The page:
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Tuesday, July 22, 2014

Be Not Weary in Well-Doing: Faith

We-he-hell. Hello! It's been a while. I don't mean to sound like a forgetful, apologetic teenager writing in her diary (okay, try twenty-something girl writing in her diary) but I'm sorry for the gap in posts. Perhaps you didn't notice any dry spell, but the lack of posting has been weighing on my conscience because this is where I form my spiritual thoughts. This is where I sort out my convictions. This is where I make my commitments to God and my Savior. So, lucky you! You get a guilt-ridden, bloated, but highly enthusiastic post about picking back up after our moments of lacking. Get ready. It's a long post, but I feel like it's worth it and highly tailored to the many like me who need a swift kick in the pants to get up and start moving in the Gospel.

I think the best description of what I want to convey in this post comes from Dale Sturm, a religion professor at BYU-Idaho:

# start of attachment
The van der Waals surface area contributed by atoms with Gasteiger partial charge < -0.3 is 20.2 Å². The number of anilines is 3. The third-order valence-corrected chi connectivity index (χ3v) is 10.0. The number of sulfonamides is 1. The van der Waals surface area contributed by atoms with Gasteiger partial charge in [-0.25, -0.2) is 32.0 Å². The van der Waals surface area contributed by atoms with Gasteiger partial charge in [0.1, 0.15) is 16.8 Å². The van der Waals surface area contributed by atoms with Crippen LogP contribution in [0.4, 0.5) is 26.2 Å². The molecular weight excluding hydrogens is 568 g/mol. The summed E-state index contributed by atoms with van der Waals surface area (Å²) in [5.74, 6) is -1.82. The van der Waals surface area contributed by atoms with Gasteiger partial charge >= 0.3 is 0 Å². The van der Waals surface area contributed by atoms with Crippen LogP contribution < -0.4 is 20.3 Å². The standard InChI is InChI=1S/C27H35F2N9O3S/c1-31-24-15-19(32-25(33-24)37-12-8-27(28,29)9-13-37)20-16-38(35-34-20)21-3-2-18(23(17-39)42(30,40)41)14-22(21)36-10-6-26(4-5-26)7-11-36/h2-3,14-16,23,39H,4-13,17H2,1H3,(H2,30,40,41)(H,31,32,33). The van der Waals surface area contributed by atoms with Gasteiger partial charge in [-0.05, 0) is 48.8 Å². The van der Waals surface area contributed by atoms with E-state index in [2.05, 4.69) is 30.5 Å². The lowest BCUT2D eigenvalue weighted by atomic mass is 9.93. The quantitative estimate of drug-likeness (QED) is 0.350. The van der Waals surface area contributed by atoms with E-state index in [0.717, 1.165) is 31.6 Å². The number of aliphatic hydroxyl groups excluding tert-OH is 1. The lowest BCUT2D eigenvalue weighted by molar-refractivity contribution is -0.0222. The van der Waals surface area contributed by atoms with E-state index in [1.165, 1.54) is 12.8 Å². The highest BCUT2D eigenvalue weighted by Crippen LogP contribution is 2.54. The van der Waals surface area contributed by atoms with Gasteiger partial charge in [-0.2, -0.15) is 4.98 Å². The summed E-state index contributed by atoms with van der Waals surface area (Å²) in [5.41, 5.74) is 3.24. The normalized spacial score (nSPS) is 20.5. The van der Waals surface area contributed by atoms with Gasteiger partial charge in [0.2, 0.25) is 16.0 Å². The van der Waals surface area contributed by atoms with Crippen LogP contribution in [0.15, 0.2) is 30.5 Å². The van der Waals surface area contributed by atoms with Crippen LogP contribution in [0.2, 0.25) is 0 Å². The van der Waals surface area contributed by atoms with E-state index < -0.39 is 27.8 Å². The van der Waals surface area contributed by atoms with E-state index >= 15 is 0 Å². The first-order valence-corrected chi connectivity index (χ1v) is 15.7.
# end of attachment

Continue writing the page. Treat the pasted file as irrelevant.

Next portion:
When our hearts are full and we are filled with confidence, even the hard things are easier to do. I suspect that many within the sound of my voice have, at one time or another, felt the conviction that comes with strong spiritual experiences; the conviction that brings “the mighty change . . . in our hearts, that we have no more desire to do evil, but to do good continually.” You have heard a talk or a sermon or a lesson; you’ve been listening to uplifting music or studying the scriptures; and you have felt well up in your heart the thought, “I don’t ever want to do anything bad again. I only want to be good.” And for a while thereafter, it was easier to do right and to act in faith. But as C.S. Lewis wrote and Elder Neal A. Maxwell quoted more than once, “The cross comes before the crown, and tomorrow is a Monday morning.” I think Elder Maxwell loved that phrase so much because it reminds us that frequently we have to get through trials to get to blessings. But maybe just as frequently—maybe more frequently—what we have to get through is nothing more dramatic than Monday morning. What we have to get through is the mundane, the common, the relentlessly routine to get to the blessings. Sometimes the trial is actually in the insistent ordinariness of the day-to-day.